Unless you have stepped on one or more of the Zebra Mussels or live in the weed-infested West End of Crystal Lake, the lake is in good shape.
Part of the audience at the State of the Lake presentation.
That was what I drew from Crystal Lake Park District presentations by Dr. Neal O’Reill, Gary Schaefer and Jeremy Husnik, all of Hay and Associates.
Hay and Associates combined several factors that monitor the health of Crystal Lake. The goal is to have the indicators between the lines in the middle. That's where they are.
Most of the phosphorus comes from the part of the watershed that flows through Lippold Park into the West End of Crystal Lake.
Phosphorus levels are held down in Crystal Lake by high levels of calcium carbonate, which bonds with the phosphorus, which then sinks to the bottom of the lake.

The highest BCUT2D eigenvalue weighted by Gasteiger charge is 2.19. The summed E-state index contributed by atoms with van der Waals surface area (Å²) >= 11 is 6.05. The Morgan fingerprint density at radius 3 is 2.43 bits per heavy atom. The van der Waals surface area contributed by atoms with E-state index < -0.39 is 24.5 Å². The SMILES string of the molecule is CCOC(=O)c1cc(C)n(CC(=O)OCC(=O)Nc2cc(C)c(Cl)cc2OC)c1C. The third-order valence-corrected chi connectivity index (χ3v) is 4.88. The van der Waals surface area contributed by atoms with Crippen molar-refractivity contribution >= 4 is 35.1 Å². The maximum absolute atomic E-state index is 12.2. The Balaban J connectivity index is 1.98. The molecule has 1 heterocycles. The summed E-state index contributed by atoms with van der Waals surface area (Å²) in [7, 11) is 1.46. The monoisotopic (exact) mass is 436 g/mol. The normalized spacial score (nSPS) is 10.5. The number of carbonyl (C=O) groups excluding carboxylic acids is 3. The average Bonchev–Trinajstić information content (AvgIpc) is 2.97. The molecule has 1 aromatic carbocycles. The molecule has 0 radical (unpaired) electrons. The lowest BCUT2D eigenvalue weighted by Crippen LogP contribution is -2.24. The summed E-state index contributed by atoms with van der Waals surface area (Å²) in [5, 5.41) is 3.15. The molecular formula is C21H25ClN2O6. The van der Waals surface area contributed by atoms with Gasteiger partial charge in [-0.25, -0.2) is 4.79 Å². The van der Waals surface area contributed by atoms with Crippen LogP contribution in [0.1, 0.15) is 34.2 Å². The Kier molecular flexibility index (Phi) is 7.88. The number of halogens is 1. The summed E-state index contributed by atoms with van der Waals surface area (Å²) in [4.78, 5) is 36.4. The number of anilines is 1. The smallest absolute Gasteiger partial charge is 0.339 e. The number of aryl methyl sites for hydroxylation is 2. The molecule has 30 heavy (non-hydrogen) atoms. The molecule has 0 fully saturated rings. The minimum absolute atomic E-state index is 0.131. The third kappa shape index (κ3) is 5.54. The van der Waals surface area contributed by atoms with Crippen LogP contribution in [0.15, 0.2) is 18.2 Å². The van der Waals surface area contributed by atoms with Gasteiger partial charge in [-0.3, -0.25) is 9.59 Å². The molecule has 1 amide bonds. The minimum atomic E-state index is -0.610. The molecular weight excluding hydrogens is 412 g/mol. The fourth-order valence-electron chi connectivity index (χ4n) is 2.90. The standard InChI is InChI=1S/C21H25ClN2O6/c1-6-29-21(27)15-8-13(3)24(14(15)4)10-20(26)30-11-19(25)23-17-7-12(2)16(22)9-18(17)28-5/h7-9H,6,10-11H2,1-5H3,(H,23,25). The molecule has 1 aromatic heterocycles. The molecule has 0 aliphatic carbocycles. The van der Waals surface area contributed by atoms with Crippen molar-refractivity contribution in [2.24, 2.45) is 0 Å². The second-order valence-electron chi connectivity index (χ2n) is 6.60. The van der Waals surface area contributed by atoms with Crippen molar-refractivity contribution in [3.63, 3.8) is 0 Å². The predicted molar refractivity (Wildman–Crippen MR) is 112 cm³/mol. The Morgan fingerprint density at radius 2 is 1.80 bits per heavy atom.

75% of the water coming into Crystal Lake comes from through Lippold Park. Just as one goes hunting ducks where the ducks are, the Park District was advised to try to reduce phosphorus where most of the water comes from.
An EPA 319 cost sharing grant is being sought to to improve the water quality coming out of Lippold Park.
The clarity of the lake is good and getting better because of the invasion of the Zebra Mussel. Now one can see down about 10 feet. In a couple of years of infestation, the filter feeders may make it possible to see 12-14 feet deep. Long-term effect of the non-native species probably brought in by boats that were in Lake Michigan may be a shift to larger algae.
Zebra mussels are now everywhere around the lake.
This is a map created in 2008. The shell symbols show where Zebra Mussels were found as researchers were inventorying plants are pre-determined locations. If a similar map had been created this year, the entire shoreline of Crystal Lake would be covered with the white symbols.
Ironically, the weed problem can be attributed to a native species called eel grass. It’s what Park District employees can be seen removing from the screen above the little dam (wier) at the outlet of the lake.
Eel grass is the weed that clogs Crystal Lake's West End. The Park District pays for applying herbicide along the shore and corridors to deeper waters, plus harvests the propeller-tangling weed.